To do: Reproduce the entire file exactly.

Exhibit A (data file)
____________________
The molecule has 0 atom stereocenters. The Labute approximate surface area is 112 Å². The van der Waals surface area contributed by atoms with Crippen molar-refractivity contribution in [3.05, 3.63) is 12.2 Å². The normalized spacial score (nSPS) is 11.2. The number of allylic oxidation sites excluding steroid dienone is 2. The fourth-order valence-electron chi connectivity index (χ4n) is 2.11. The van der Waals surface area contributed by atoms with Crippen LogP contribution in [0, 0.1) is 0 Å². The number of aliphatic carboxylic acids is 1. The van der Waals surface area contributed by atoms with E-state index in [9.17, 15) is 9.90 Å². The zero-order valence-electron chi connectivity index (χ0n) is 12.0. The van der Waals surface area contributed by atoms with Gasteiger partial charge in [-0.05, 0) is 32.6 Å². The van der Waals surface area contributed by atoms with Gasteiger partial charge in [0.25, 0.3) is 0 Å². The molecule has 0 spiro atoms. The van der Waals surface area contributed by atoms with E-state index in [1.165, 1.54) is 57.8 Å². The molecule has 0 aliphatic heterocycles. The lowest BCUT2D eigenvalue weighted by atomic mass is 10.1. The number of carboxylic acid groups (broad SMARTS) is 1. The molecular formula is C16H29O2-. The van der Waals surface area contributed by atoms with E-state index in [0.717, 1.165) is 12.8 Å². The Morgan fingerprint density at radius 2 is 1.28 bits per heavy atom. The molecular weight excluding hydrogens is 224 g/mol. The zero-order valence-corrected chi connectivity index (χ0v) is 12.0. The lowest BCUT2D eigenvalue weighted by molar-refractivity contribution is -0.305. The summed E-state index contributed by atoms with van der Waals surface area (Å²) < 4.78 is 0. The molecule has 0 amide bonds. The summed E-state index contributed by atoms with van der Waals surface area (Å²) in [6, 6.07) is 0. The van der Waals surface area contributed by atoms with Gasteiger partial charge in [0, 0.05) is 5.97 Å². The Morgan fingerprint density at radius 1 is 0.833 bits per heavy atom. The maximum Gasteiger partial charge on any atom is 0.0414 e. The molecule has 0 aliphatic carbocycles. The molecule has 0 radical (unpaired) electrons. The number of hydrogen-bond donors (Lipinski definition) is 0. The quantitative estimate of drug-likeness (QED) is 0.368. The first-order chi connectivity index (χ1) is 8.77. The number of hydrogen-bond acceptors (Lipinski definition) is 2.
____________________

The molecule has 0 atom stereocenters. The Labute approximate surface area is 112 Å². The van der Waals surface area contributed by atoms with Crippen molar-refractivity contribution in [3.05, 3.63) is 12.2 Å². The normalized spacial score (nSPS) is 11.2. The number of allylic oxidation sites excluding steroid dienone is 2. The fourth-order valence-electron chi connectivity index (χ4n) is 2.11. The van der Waals surface area contributed by atoms with Crippen LogP contribution in [0, 0.1) is 0 Å². The number of aliphatic carboxylic acids is 1. The van der Waals surface area contributed by atoms with E-state index in [9.17, 15) is 9.90 Å². The zero-order valence-electron chi connectivity index (χ0n) is 12.0. The van der Waals surface area contributed by atoms with Gasteiger partial charge in [-0.05, 0) is 32.6 Å². The van der Waals surface area contributed by atoms with Gasteiger partial charge in [0.25, 0.3) is 0 Å². The molecule has 0 spiro atoms. The van der Waals surface area contributed by atoms with E-state index in [1.165, 1.54) is 57.8 Å². The molecule has 0 aliphatic heterocycles. The lowest BCUT2D eigenvalue weighted by atomic mass is 10.1. The number of carboxylic acid groups (broad SMARTS) is 1. The molecular formula is C16H29O2-. The van der Waals surface area contributed by atoms with E-state index in [0.717, 1.165) is 12.8 Å². The Morgan fingerprint density at radius 2 is 1.28 bits per heavy atom. The molecular weight excluding hydrogens is 224 g/mol. The zero-order valence-corrected chi connectivity index (χ0v) is 12.0. The lowest BCUT2D eigenvalue weighted by molar-refractivity contribution is -0.305. The summed E-state index contributed by atoms with van der Waals surface area (Å²) < 4.78 is 0. The molecule has 0 amide bonds. The summed E-state index contributed by atoms with van der Waals surface area (Å²) in [6, 6.07) is 0. The van der Waals surface area contributed by atoms with Gasteiger partial charge in [0, 0.05) is 5.97 Å². The Morgan fingerprint density at radius 1 is 0.833 bits per heavy atom. The maximum Gasteiger partial charge on any atom is 0.0414 e. The molecule has 0 aliphatic carbocycles. The molecule has 0 radical (unpaired) electrons. The number of hydrogen-bond donors (Lipinski definition) is 0. The quantitative estimate of drug-likeness (QED) is 0.368. The first-order chi connectivity index (χ1) is 8.77. The number of hydrogen-bond acceptors (Lipinski definition) is 2.